While releasing the list of most corrupt countries, TI has, for the first time, recommended that tax havens such as Switzerland and Liechtenstein should do away with secrecy in banking laws.
Transparency International (TI) still perceives India to be among the most corrupt countries. In its annual index, the global watchdog has ranked the nation 84th on a list of 180 countries in terms of public-sector corruption.
While releasing the list naming and shaming the world’s most corrupt countries, TI has, for the first time, recommended that tax havens such as Switzerland and Liechtenstein should do away with secrecy in banking laws.
“Corrupt money must not find a safe haven. It’s time to put an end to secrecy in banking laws,” the Berlin-based group’s head Huguette Labelle said.
Somalia, Afghanistan, Myanmar, Sudan and Iraq are the bottom five nations, while the cleanest countries with ranking close to perfect 10 are New Zealand, Denmark and Singapore.
According to the corruption perception index, India scored 3.4, much lower than Bhutan which scored 5 and claimed the 49th spot on the list.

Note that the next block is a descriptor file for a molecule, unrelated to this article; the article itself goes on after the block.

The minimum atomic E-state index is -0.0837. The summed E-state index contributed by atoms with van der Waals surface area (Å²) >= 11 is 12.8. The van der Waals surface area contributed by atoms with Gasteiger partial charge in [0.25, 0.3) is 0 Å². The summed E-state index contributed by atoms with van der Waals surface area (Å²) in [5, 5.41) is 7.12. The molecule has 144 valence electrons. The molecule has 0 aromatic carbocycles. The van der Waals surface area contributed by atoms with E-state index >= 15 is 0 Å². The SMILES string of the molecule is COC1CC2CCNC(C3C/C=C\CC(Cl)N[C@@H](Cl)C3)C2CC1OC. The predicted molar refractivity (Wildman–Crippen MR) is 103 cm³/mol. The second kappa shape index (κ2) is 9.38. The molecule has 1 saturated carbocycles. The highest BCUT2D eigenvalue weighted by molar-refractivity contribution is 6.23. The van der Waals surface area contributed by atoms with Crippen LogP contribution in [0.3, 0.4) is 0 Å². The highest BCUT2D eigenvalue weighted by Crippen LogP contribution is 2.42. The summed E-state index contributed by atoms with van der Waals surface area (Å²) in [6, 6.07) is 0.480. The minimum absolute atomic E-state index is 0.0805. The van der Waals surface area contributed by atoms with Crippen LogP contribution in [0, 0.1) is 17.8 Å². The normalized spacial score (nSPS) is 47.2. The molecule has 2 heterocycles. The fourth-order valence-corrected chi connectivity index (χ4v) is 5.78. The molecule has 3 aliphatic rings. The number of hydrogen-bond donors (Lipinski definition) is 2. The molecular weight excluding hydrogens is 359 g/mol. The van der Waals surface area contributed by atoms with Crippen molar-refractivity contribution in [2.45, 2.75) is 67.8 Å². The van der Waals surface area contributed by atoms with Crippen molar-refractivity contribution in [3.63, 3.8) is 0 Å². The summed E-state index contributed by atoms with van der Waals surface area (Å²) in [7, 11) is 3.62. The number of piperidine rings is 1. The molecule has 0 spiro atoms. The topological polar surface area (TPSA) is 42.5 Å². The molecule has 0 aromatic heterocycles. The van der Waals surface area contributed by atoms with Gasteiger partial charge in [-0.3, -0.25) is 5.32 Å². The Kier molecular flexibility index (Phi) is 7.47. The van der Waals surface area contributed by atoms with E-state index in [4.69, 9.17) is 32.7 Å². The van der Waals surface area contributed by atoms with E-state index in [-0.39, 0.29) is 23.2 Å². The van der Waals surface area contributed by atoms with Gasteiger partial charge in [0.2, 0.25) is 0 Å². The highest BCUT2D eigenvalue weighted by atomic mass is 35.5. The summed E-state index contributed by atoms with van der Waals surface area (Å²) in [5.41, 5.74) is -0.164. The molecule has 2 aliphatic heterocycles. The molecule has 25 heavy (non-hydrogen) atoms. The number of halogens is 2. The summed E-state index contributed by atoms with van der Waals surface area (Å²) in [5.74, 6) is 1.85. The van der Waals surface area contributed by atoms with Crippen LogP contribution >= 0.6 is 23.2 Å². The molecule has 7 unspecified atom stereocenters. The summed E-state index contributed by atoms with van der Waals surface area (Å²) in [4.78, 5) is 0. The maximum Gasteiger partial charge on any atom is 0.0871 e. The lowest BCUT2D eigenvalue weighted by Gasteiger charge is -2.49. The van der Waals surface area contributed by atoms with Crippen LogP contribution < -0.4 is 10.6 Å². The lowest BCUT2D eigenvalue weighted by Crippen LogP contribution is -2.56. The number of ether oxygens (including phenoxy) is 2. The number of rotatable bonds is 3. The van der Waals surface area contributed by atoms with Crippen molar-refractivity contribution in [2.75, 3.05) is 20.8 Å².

India’s corruption index is the same as last year. But in the last five years, the country shown significant improvement.
In 2004, India had scored 2.8, claiming the 90th spot on a list of 146 countries.
This year, developing countries such as Serbia, Burkina Faso, Peru and Ghana fared better than India claiming 83rd, 79th, 75th and 69th spots. China scored 3.6, slightly better than India.
Neighbouring Nepal claimed the 143rd position, Pakistan scored 2.4 claiming the 139th position along with Bangladesh, while Sri Lanka scored 3.1 and stood at the 97th position.
Nearly half the countries scored three or less on the scale of zero (indicating most corrupt) to 10 (indicating least corrupt) showing that corruption is rampant across the world.
“Transparency International has found that a strong correlation between corruption and poverty continues to exist, jeopardising the global fight against poverty and threatening to derail the United Nations millennium development goals,” Admiral (retd) RH Tahiliani, chairman of Transparency International, India), said.